7 You have heard Keng Thai stress the importance of building up capabilities among our companies in personal data protection, and that this will be PDPC’s priority this year. I am pleased therefore to announce that PDPC will be collaborating with the Law Society of Singapore to establish a legal advice scheme to provide basic legal advice to SMEs. Through this scheme, SMEs will be able to obtain a baseline assessment of their compliance with the PDPA. PDPC and the Law Society will be launching this scheme on 1 June.
8 I would like to commend the Law Society for taking on this initiative and enlisting the legal fraternity to support the Commission in its efforts to develop our SMEs’ data protection capabilities.
9 Besides this, PDPC continues to stay committed to helping companies comply with the PDPA. This is especially so for smaller companies which may be less familiar with implementation matters. I am happy to note that PDPC is issuing guidelines to provide organisations greater clarity on the circumstances where an individual’s consent is needed for the collection, use and disclosure of personal data. PDPC will also provide companies ready-to-use templates to obtain such consent, in response to feedback from companies. From 1 June this year, more companies will also benefit from PDPC’s plan to double the number of free credits from 500 to 1,000 when companies check the Do-Not-Call Registry.
Protecting information from cyber threats
10 Besides reviewing work processes, one aspect of personal data protection – and data protection in general – that has become increasingly important and will remain so in the years to come, is IT security and protection against cyber threats. We have all read about high-profile data incidents both in Singapore and globally. Many organisations are not adequately prepared to meet this challenge, or are only just beginning to confront this threat seriously.
11 In Singapore, we are acutely conscious of the need to help our organisations enhance their IT security, especially the SMEs – which have fewer resources at their disposal. The establishment of the Cyber Security Agency of Singapore (CSA) last month is an indicator of the seriousness with which the Government views cybersecurity. One key prong of CSA’s strategy for boosting Singapore’s cyber defences is engagement and outreach to organisations, including those that collect and use personal data.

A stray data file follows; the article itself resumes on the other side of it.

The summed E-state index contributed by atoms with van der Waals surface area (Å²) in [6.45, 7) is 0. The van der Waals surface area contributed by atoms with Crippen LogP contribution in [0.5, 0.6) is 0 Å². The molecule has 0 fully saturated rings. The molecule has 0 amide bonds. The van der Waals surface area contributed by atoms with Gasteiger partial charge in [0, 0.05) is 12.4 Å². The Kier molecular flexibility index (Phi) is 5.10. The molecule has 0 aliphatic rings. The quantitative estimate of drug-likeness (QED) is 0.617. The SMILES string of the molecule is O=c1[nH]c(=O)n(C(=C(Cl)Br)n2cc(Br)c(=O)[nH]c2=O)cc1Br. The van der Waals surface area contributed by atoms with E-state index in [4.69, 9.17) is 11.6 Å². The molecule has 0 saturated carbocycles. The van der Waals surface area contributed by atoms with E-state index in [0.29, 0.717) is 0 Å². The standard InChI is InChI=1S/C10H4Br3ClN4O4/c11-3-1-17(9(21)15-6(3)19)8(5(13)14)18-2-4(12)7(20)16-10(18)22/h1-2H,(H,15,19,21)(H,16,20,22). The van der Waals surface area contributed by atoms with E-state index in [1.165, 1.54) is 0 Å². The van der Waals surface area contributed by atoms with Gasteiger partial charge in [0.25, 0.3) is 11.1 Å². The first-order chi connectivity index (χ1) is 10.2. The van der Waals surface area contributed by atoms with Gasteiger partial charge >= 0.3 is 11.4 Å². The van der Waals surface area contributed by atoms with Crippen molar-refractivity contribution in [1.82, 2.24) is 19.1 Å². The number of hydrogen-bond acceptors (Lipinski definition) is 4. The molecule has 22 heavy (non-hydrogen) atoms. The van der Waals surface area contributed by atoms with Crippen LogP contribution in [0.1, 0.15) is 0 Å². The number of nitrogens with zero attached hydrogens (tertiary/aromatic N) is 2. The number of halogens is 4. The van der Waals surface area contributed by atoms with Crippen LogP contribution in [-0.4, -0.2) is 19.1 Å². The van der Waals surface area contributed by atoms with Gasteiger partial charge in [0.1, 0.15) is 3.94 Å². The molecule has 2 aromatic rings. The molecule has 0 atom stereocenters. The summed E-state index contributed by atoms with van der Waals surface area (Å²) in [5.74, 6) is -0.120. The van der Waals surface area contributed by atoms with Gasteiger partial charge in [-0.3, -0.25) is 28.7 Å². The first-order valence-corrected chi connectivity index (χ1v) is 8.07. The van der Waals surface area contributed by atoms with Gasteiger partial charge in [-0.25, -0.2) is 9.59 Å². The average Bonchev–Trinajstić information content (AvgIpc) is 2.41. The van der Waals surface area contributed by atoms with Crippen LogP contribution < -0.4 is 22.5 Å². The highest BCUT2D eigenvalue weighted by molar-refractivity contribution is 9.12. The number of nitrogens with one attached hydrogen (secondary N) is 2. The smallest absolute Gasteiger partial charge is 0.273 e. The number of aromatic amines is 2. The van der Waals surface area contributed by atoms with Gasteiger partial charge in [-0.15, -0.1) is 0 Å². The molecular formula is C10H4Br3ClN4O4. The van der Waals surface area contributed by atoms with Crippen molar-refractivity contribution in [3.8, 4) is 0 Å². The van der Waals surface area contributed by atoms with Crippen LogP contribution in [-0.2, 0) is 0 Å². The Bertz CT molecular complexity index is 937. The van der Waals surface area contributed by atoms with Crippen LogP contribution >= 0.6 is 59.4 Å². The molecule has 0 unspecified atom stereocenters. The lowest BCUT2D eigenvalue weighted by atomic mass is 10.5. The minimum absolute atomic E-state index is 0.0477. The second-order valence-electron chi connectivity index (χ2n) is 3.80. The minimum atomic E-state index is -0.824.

12 In this respect, I am happy to note that PDPC and the Cyber Security Agency of Singapore (CSA) will be releasing two guides for organisations today. The first provides organisations with a series of steps on how to protect personal data in electronic form, while the second is a guide on managing and responding to data breaches. Both guides will be available on the PDPC’s website beginning from today, and have been written to be simple to understand and easy to implement.
13 This is only the first step in CSA’s community outreach efforts since its establishment; CSA will be mounting a sustained effort in the coming months to partner industry in enhancing cybersecurity preparedness. On its part, PDPC will also continue to prioritise helping businesses – particularly our SMEs – protect personal data.
14 In concluding, personal data protection and cybersecurity are key factors to the success of Singapore’s Smart Nation vision. If we don’t do it right, people will not have the confidence to work with and engage our companies; on the other hand, if we succeed in creating a robust data protection framework, backed by credible data security measures, we will be able to create a trusted environment for businesses and cement Singapore’s position as a trusted global data hub.
15 This will call for a concerted effort, with close cooperation between the Government, businesses, and society. I therefore urge everyone to do their part. Together, we can help Singapore realise the benefits of better products and services, driven by effective use of data and secured by robust IT systems.
16 Thank you.